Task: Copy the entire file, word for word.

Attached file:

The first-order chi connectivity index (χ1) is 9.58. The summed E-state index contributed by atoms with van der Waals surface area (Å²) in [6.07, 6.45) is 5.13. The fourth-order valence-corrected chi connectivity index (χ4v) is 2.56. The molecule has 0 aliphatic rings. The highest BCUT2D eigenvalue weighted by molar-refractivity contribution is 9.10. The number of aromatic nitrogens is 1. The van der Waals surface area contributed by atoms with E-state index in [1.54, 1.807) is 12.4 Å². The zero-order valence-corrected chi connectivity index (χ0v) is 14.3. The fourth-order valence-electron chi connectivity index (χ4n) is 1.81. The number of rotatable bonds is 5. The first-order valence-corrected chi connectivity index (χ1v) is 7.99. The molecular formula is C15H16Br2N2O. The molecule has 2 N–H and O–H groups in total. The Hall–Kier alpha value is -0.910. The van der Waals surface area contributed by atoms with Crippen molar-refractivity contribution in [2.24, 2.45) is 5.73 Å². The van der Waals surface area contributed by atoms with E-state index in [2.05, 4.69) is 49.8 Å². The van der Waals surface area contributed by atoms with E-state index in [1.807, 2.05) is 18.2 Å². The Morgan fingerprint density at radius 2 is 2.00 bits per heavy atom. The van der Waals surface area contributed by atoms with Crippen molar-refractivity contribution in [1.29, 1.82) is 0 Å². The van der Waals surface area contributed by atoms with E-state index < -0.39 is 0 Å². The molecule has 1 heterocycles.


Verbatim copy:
The first-order chi connectivity index (χ1) is 9.58. The summed E-state index contributed by atoms with van der Waals surface area (Å²) in [6.07, 6.45) is 5.13. The fourth-order valence-corrected chi connectivity index (χ4v) is 2.56. The molecule has 0 aliphatic rings. The highest BCUT2D eigenvalue weighted by molar-refractivity contribution is 9.10. The number of aromatic nitrogens is 1. The van der Waals surface area contributed by atoms with E-state index in [1.54, 1.807) is 12.4 Å². The zero-order valence-corrected chi connectivity index (χ0v) is 14.3. The fourth-order valence-electron chi connectivity index (χ4n) is 1.81. The number of rotatable bonds is 5. The first-order valence-corrected chi connectivity index (χ1v) is 7.99. The molecular formula is C15H16Br2N2O. The molecule has 2 N–H and O–H groups in total. The Hall–Kier alpha value is -0.910. The van der Waals surface area contributed by atoms with Crippen molar-refractivity contribution in [2.24, 2.45) is 5.73 Å². The van der Waals surface area contributed by atoms with E-state index in [2.05, 4.69) is 49.8 Å². The van der Waals surface area contributed by atoms with E-state index in [1.807, 2.05) is 18.2 Å². The Morgan fingerprint density at radius 2 is 2.00 bits per heavy atom. The van der Waals surface area contributed by atoms with Crippen molar-refractivity contribution in [1.29, 1.82) is 0 Å². The van der Waals surface area contributed by atoms with E-state index < -0.39 is 0 Å². The molecule has 1 heterocycles.